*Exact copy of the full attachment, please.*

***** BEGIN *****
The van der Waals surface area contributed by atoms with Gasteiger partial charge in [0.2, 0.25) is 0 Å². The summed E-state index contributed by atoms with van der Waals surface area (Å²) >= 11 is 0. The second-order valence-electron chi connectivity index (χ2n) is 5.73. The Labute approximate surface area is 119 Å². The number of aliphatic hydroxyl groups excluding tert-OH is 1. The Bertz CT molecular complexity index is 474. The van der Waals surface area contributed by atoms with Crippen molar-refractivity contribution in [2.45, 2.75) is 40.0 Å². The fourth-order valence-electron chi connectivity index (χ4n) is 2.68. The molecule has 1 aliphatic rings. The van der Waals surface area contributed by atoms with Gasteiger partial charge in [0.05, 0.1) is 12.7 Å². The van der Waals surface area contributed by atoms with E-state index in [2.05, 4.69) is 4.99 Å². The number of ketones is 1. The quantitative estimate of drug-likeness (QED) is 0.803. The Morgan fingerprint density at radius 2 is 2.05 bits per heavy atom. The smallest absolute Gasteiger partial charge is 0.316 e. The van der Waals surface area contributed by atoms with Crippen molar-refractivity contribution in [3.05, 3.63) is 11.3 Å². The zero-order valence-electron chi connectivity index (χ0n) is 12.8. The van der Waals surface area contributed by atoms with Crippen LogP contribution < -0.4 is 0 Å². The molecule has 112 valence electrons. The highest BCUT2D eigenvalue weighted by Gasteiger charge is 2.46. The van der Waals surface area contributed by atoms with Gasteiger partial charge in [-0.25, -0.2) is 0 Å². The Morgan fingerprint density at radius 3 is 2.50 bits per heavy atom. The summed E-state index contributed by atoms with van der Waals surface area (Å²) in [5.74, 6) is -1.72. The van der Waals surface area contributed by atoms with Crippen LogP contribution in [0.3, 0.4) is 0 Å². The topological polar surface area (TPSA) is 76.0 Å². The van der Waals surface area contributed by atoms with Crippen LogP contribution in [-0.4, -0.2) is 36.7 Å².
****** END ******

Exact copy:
The van der Waals surface area contributed by atoms with Gasteiger partial charge in [0.2, 0.25) is 0 Å². The summed E-state index contributed by atoms with van der Waals surface area (Å²) >= 11 is 0. The second-order valence-electron chi connectivity index (χ2n) is 5.73. The Labute approximate surface area is 119 Å². The number of aliphatic hydroxyl groups excluding tert-OH is 1. The Bertz CT molecular complexity index is 474. The van der Waals surface area contributed by atoms with Crippen molar-refractivity contribution in [2.45, 2.75) is 40.0 Å². The fourth-order valence-electron chi connectivity index (χ4n) is 2.68. The molecule has 1 aliphatic rings. The van der Waals surface area contributed by atoms with Gasteiger partial charge in [0.05, 0.1) is 12.7 Å². The van der Waals surface area contributed by atoms with E-state index in [2.05, 4.69) is 4.99 Å². The number of ketones is 1. The quantitative estimate of drug-likeness (QED) is 0.803. The Morgan fingerprint density at radius 2 is 2.05 bits per heavy atom. The smallest absolute Gasteiger partial charge is 0.316 e. The van der Waals surface area contributed by atoms with Crippen molar-refractivity contribution in [3.05, 3.63) is 11.3 Å². The zero-order valence-electron chi connectivity index (χ0n) is 12.8. The van der Waals surface area contributed by atoms with Crippen LogP contribution < -0.4 is 0 Å². The molecule has 112 valence electrons. The highest BCUT2D eigenvalue weighted by Gasteiger charge is 2.46. The van der Waals surface area contributed by atoms with Gasteiger partial charge in [-0.25, -0.2) is 0 Å². The Morgan fingerprint density at radius 3 is 2.50 bits per heavy atom. The summed E-state index contributed by atoms with van der Waals surface area (Å²) in [5.74, 6) is -1.72. The van der Waals surface area contributed by atoms with Crippen LogP contribution in [0.3, 0.4) is 0 Å². The topological polar surface area (TPSA) is 76.0 Å². The van der Waals surface area contributed by atoms with Crippen LogP contribution in [-0.4, -0.2) is 36.7 Å².